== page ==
When Bridget Warlea was appointed Speaker of Temple Student Government’s Parliament last month, she inherited several resolutions that were passed at the end of last semester.
Parliament, TSG’s representative branch, has only existed for one full semester. TSG’s constitution and Parliament’s bylaws give no specific guidance on how the Speaker should handle resolutions that were passed, but not acted on, in previous semesters.
Right now, Warlea said her biggest concern is helping new Parliament members for the coming year than checking on the progress of past resolutions.
“We haven’t really gotten there yet,” she said. “As we get more resolutions passed, we will create some kind of a system, maybe an ad hoc committee that could look over resolutions and see if they’re feasible.”
Ad hoc committees are set up to complete a certain task. In this instance, the committees could be set up to make action plans for resolutions that have been passed.
If past resolutions are not acted on, it puts into question the efficacy of Parliament.
Parliament was an initiative by former Student Body President Aron Cowen’s administration. Its purpose, still outlined on TSG’s website, is to “advocate for the voices of all perspectives” and “set the agenda for new and effective programs.”
In Spring 2017, Parliament passed six resolutions, including one to explore a recovery housing option and another to encourage the university to shorten the mandatory wait time for sexual assault survivors’ hearings.
All resolutions were passed in Spring 2017. Only a few resolutions were acted on by TSG last year and two were acted on before the spring semester’s end.
“We would…look into securing Parliament’s legacy by looking into past resolutions, thinking of the various logistics like how long ago it was passed [and] what the community needs at the point in time,” Warlea said.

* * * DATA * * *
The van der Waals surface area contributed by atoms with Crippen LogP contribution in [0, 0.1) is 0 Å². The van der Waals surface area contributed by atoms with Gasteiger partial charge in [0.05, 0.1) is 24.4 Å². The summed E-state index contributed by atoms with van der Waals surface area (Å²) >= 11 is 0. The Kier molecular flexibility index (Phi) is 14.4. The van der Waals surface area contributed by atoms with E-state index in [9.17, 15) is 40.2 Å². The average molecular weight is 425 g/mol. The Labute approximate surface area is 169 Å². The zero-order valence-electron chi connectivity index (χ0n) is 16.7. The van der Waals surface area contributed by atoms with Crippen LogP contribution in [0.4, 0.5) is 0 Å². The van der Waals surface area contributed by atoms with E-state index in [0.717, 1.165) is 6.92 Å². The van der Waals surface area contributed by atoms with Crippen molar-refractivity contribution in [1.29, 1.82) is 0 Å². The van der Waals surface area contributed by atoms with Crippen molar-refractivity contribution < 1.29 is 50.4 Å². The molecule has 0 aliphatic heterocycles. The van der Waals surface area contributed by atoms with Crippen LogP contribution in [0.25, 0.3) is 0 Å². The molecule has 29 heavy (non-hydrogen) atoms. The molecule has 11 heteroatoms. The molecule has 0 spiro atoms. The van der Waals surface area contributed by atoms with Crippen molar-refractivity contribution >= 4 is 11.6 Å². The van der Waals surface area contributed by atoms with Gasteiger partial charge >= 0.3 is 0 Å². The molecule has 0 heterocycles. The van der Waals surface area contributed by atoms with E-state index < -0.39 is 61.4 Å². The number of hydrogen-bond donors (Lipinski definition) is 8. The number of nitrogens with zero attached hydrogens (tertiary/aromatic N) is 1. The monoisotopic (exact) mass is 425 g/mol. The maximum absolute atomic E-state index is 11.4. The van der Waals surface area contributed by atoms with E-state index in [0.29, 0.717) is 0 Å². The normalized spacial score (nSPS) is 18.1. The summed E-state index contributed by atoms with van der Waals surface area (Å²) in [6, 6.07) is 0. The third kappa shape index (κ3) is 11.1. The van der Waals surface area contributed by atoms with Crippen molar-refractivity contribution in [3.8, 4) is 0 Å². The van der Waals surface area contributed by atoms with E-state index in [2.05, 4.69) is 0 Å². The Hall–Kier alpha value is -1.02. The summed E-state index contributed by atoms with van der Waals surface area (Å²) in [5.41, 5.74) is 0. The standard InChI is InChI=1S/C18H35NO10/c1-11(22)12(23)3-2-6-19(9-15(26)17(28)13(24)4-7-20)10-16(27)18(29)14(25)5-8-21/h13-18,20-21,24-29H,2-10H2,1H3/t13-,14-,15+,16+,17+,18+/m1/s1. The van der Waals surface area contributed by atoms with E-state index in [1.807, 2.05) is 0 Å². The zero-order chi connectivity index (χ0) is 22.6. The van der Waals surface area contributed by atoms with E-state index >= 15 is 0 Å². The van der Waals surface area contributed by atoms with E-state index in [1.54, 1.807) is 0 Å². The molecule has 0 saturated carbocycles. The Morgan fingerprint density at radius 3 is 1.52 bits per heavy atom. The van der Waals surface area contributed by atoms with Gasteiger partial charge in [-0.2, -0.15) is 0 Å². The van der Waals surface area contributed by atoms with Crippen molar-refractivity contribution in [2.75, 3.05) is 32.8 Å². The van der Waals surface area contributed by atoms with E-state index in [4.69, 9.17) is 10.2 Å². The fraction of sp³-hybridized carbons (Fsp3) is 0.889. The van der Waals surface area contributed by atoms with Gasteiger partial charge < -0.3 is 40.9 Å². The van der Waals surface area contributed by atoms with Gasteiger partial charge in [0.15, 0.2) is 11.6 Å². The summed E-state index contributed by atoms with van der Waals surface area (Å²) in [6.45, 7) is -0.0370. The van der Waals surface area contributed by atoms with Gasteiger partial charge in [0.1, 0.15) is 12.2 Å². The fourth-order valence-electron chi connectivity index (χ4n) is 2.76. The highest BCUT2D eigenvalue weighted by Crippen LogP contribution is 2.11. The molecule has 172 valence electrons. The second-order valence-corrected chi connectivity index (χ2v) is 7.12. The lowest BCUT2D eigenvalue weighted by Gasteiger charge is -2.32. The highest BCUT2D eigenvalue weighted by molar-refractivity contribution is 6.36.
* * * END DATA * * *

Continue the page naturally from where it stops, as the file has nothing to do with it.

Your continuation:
Student Body President Tyrell Mann-Barnes said he wants Parliament members whose resolutions were passed last semester to approach him to see what TSG can do to “make sure it comes to fruition.”
“Parliament members all represent their constituency,” he said. “So if they brought a resolution that they passed last semester to us, we would do whatever possible to get that done because clearly that means students want this to happen.”
Mann-Barnes said TSG would work with Parliament representatives, as well as students who want to see past resolutions come to fruition, on a case-by-case basis depending on the feasibility of the resolution.
No student has approached Mann-Barnes or his administration thus far about past resolutions.
“It’s impossible for us to successfully do every initiative that every student wants because we don’t know about it,” he said. “But if it’s brought to our attention, we’ll do everything in our power to make sure that it can happen if it’s feasible and in our power to do.”
Some of the resolutions passed last year were acted on by Cowen’s administration, like reducing wait times at Tuttleman Counseling Services. Tuttleman has since been moved to 1700 N. Broad St. from its former space in 1810 Liacouras Walk and received a 50 percent increase in space.
Former Parliament representative George Basile is still working with university officials to implement recovery housing on campus, but is no longer doing so as a TSG representative, he said.
Elections Commissioner Matthew Diamond is going to “stand by” another resolution passed last year that would allow Parliament to edit portions of the elections code, Warlea said.
Warlea added she wants to ensure no resolutions go unheard by the executive branch this year, no matter when the resolution was passed.
“If a resolution is something Parliament is passionate about and has passed, there shouldn’t be a reason to shut it down or block it,” she said. “That’s something that requires conversation with the people in charge.”
Warlea will attend the Board of Trustees meeting with Mann-Barnes on Tuesday.
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